Mentions: To further define the organelle to which AtRMR1 localizes, we compared its localization with that of other organellar marker proteins. When protoplasts were cotransformed with AtRMR1-HA and sialyltransferase (ST)-GFP, which is a marker of the Golgi complex (Lee et al., 2002), both proteins gave punctate staining patterns. As expected, the majority of AtRMR1-HA did not colocalize with ST-GFP. However, a small fraction of the punctate stains consisted of overlapping AtRMR1-HA and ST-GFP signals (Fig. 2, c–f). To confirm this, we examined the colocalization of AtRMR1-HA with endogenous γ–coat protein complex (COP), which is a component of the COPI vesicle that localizes to the Golgi complex (Fig. 2, g–j; Pimpl et al., 2000). Again, a minor portion of AtRMR1-HA–positive punctate stains overlapped with γ-COP stains. To estimate the relative distribution of AtRMR1-HA between these two different organelles, we counted the punctate stains of AtRMR1-HA that overlapped with those of DIP-myc, ST-GFP, or γ-COP. AtRMR1-HA stains overlapped with these proteins 77, 23, and 24% of the time, respectively (Fig. S5, available at http://www.jcb.org/cgi/content/full/jcb.200504112/DC1). This shows that AtRMR1-HA in A. thaliana leaf protoplasts mainly localizes to the DIP-positive organelle but is also found, at lower levels, in the Golgi complex.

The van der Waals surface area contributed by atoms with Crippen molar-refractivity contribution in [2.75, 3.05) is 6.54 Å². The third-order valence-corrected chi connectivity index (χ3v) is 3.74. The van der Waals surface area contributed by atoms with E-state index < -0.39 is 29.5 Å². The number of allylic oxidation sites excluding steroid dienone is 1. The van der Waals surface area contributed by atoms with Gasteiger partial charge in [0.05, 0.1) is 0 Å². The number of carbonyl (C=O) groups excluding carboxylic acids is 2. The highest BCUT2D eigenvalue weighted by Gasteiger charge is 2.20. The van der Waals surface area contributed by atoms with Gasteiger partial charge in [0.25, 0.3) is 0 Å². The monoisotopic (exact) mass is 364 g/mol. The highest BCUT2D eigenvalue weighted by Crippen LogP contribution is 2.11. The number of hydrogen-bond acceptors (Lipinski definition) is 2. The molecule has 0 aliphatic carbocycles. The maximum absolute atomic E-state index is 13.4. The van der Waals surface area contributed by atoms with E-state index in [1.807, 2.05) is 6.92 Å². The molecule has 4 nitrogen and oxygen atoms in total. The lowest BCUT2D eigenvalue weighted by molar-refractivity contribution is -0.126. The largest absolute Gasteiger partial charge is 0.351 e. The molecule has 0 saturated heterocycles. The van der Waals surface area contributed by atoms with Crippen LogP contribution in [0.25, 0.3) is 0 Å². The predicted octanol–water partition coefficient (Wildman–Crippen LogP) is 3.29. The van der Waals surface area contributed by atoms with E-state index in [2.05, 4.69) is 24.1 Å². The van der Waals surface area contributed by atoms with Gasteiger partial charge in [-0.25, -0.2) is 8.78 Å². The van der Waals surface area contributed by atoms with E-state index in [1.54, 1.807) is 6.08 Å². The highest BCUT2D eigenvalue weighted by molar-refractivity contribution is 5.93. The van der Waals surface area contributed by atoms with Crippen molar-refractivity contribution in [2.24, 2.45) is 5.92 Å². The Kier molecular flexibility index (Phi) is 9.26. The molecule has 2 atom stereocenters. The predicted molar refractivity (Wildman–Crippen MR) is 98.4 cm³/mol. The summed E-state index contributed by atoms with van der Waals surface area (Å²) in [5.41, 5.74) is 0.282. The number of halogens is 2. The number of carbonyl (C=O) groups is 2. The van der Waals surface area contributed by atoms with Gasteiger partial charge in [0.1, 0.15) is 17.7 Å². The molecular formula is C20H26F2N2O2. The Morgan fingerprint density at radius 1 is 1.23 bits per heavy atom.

AtRMR1 functions as a cargo receptor for protein trafficking to the protein storage vacuole.

Park M, Lee D, Lee GJ, Hwang I - J. Cell Biol. (2005)

A minor portion of AtRMR1 localizes to the Golgi complex. Protoplasts were transformed with the indicated constructs. ST-GFP was directly observed with green fluorescent signals from the fixed protoplasts. AtRMR1-HA was detected with anti-HA antibody. Endogenous γ-COP and AtPEP12p were detected with anti–γ-COP and anti-AtPEP12p antibodies, respectively. (a and b) Insets show bright field images. Arrowheads indicate overlaps between the indicated proteins. Bars, 20 μm.
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Related In: Results  -  Collection

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fig2: A minor portion of AtRMR1 localizes to the Golgi complex. Protoplasts were transformed with the indicated constructs. ST-GFP was directly observed with green fluorescent signals from the fixed protoplasts. AtRMR1-HA was detected with anti-HA antibody. Endogenous γ-COP and AtPEP12p were detected with anti–γ-COP and anti-AtPEP12p antibodies, respectively. (a and b) Insets show bright field images. Arrowheads indicate overlaps between the indicated proteins. Bars, 20 μm.